If you can withstand a financial emergency, you deserve a pat on the back.
Many Americans live paycheck-to-paycheck and would find it difficult to cover a financial emergency.
Without an emergency fund, you could be forced to go into debt to pay for emergency medical care, a broken car that you rely on to get to work, a busted water heater, job loss or any other unexpected event.
Trust us — sooner or later, something will pop up that requires immediate financial attention.
A good first goal for emergencies is accumulating enough to cover a $1,000 expense. After that, consider increasing your funds to a cushion of one month’s living expenses, then three months’, then six to twelve months’, and so on.
To give your emergency fund a good kick-start, consider challenging yourself to a month of no spending.
Not Spending for a Month
Sounds a little intimidating but don’t worry, we’re talking about non-essential stuff.
Start by sorting your expenses into “wants” vs. “needs.” You know what these are. It’s when you go to the grocery store and explain to your child why you get milk and eggs before cookies and candy.
Wants could include eating out, going to a movie, vacationing, extravagant date nights, excessive shopping, and anything else you can live without, like (dare we say?) cable TV or streaming applications.
Needs are pretty obvious: paying rent or mortgage, getting medical care, buying groceries and paying monthly bills. In other words, we don’t suggest living without hot water or electricity just to save some money.
Pay in Cash Only
Do you go to the coffee shop a few times a week? Either pay with cash — not your phone app — or make coffee at home. Paying with cash can make it easier to see just how much you’re spending.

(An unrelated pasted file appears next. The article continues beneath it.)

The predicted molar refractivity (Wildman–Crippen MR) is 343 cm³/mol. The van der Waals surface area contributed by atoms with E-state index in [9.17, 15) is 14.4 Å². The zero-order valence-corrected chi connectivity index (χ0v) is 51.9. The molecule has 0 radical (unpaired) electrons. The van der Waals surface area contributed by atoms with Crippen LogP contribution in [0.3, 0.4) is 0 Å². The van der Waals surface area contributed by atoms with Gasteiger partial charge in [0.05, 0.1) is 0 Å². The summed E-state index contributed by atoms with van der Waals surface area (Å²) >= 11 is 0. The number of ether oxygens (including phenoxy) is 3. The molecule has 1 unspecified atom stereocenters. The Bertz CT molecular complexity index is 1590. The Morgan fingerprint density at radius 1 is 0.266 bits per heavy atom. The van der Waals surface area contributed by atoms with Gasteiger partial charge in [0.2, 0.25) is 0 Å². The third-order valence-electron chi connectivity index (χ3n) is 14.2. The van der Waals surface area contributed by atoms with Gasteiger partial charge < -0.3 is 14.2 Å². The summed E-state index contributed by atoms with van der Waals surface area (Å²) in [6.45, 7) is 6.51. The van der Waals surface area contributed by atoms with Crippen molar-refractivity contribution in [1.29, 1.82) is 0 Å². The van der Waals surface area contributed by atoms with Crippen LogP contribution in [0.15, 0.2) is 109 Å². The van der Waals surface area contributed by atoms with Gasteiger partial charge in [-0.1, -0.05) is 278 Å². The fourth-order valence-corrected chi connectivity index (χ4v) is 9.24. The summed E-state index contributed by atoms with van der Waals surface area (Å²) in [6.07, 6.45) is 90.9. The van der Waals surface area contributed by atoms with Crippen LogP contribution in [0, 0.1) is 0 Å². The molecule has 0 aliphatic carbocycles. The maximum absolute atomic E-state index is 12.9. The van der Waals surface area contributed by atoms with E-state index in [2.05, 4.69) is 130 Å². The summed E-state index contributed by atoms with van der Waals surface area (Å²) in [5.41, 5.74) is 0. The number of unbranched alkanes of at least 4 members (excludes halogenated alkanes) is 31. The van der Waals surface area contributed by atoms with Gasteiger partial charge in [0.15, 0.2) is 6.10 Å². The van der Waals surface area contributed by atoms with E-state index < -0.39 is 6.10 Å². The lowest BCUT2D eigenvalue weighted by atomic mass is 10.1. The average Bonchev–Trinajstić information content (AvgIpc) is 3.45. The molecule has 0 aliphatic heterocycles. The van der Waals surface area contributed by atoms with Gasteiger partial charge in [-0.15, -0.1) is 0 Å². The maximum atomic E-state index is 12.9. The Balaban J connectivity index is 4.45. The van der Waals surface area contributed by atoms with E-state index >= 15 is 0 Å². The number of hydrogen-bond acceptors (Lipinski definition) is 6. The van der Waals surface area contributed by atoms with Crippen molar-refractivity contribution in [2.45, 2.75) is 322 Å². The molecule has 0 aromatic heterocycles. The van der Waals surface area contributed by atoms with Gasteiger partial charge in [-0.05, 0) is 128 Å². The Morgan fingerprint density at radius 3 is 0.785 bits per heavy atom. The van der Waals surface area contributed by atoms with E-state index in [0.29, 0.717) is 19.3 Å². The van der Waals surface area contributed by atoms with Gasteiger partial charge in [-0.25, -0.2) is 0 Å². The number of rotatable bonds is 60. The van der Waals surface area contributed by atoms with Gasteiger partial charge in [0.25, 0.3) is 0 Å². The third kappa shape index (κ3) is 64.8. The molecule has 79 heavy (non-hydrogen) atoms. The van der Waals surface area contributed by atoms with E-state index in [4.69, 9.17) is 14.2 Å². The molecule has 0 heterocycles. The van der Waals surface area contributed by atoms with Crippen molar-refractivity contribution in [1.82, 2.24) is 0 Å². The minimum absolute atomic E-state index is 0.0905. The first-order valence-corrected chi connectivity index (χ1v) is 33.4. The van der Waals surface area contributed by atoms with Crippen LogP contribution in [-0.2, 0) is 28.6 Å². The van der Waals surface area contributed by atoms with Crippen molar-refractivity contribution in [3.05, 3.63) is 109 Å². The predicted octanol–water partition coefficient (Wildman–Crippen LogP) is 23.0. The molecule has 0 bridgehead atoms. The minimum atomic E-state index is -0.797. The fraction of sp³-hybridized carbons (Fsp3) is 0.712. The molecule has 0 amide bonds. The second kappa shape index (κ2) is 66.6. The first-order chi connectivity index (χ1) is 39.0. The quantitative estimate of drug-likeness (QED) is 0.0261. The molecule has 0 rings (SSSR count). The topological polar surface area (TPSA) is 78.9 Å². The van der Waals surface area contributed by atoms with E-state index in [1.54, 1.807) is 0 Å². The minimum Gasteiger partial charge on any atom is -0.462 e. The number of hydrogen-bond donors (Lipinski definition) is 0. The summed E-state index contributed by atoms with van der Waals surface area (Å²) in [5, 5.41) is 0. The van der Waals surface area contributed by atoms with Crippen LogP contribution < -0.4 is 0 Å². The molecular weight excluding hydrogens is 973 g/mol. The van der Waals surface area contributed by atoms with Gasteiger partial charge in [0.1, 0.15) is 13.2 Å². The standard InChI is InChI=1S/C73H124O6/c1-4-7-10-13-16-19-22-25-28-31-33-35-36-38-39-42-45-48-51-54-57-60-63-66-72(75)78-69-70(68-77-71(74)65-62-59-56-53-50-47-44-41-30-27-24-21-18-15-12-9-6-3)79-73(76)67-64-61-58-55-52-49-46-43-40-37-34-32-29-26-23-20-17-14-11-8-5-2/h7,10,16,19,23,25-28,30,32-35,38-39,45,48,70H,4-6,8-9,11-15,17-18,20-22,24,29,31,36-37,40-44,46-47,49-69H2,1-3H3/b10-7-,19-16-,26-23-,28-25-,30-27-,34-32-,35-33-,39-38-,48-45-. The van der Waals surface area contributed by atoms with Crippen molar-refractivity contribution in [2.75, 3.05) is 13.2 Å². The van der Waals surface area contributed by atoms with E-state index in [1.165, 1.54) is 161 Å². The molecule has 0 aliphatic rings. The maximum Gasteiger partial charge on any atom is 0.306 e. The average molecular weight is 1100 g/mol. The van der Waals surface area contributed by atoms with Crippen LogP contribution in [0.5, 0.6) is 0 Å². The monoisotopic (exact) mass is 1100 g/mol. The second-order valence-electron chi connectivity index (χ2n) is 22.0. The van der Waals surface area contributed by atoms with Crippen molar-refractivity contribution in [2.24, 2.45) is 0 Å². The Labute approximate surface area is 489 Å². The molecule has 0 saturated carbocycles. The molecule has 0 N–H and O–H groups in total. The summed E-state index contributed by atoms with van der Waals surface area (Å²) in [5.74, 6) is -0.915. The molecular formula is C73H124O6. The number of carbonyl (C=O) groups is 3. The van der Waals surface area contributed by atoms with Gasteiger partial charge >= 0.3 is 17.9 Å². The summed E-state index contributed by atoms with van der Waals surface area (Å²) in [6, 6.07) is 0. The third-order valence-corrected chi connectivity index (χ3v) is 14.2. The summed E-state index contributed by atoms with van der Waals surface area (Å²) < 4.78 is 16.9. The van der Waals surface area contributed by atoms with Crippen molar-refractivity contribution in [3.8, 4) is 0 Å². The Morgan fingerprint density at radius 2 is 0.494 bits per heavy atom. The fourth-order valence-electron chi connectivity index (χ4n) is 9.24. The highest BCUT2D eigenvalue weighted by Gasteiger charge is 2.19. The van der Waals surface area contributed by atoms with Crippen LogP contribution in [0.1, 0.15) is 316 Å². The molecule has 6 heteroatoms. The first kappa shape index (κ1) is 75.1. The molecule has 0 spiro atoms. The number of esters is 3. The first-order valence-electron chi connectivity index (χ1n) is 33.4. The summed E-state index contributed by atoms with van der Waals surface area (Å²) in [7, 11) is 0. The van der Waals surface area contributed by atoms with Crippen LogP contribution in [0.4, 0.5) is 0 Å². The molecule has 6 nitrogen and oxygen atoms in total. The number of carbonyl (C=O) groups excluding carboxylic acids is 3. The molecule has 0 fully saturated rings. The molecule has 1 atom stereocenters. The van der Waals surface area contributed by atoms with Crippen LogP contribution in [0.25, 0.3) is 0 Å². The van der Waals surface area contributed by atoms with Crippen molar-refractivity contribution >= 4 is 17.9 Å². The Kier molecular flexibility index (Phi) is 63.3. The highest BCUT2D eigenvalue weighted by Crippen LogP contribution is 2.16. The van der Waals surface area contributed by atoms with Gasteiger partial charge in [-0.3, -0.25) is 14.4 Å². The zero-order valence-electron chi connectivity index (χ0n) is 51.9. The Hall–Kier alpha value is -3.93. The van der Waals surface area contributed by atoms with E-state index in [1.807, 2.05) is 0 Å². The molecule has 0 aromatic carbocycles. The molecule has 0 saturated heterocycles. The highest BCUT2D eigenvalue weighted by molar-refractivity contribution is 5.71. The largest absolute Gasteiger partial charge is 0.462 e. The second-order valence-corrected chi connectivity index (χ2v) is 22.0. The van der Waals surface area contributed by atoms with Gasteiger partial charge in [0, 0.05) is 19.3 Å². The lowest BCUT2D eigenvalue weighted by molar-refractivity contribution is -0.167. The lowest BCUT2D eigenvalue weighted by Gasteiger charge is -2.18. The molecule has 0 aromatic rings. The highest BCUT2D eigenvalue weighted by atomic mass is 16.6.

The same goes for any other daily living expenses. Leave your credit cards at home and bring snacks and lunch to work. Watch broadcast TV and cancel your cable TV. Ride bikes and picnic in the park with your loved one instead of going out for dinner and a movie on date night.
Look at it this way: all “needs” should be paid with money you already have on hand and not with a credit card. For example, the mortgage and water bills can be paid with a check or by transferring money from your checking account.
“Wants,” however, are often paid with a credit card and not thought about until a month later when the bill arrives. For most of these, use cash if you want to take a “no-spending month” at least semi-seriously. If you’re super committed, then try avoiding these “wants” for the one month and then assess if you can continue most, if not all, of those same sacrifices moving forward. Who knows, cable TV may not seem so important after you ago a few weeks without it.
What to do with the Savings
Hopefully, your accumulated savings will be enough to cover your expenses for a month. At the end of the “no-spending month,” move the unspent money to a savings account or another account where you can get the funds relatively quickly if needed. The point is to have it set aside for emergencies, which, by definition, require quick access.
After that challenging first month, decide how much you can now afford to put aside in your emergency fund on a regular basis, and consider doing so through automatic transfers.
Security and peace of mind in knowing you can handle paying for life’s emergencies may be worth sacrificing luxuries such as fancy restaurant dinners. If all it takes to beef up your emergency fund is downsizing your entertainment budget and taking shorter vacations closer to home, then a good night’s sleep and not worrying about paying for emergencies may be worth it.
Does a “no-spending month” still sound intimidating? Don’t go it alone! Your Money Coach can help you create a budget and spending plan that can help you meet necessary expenses and reach your goals. Call 888-724-2326 today to get started!
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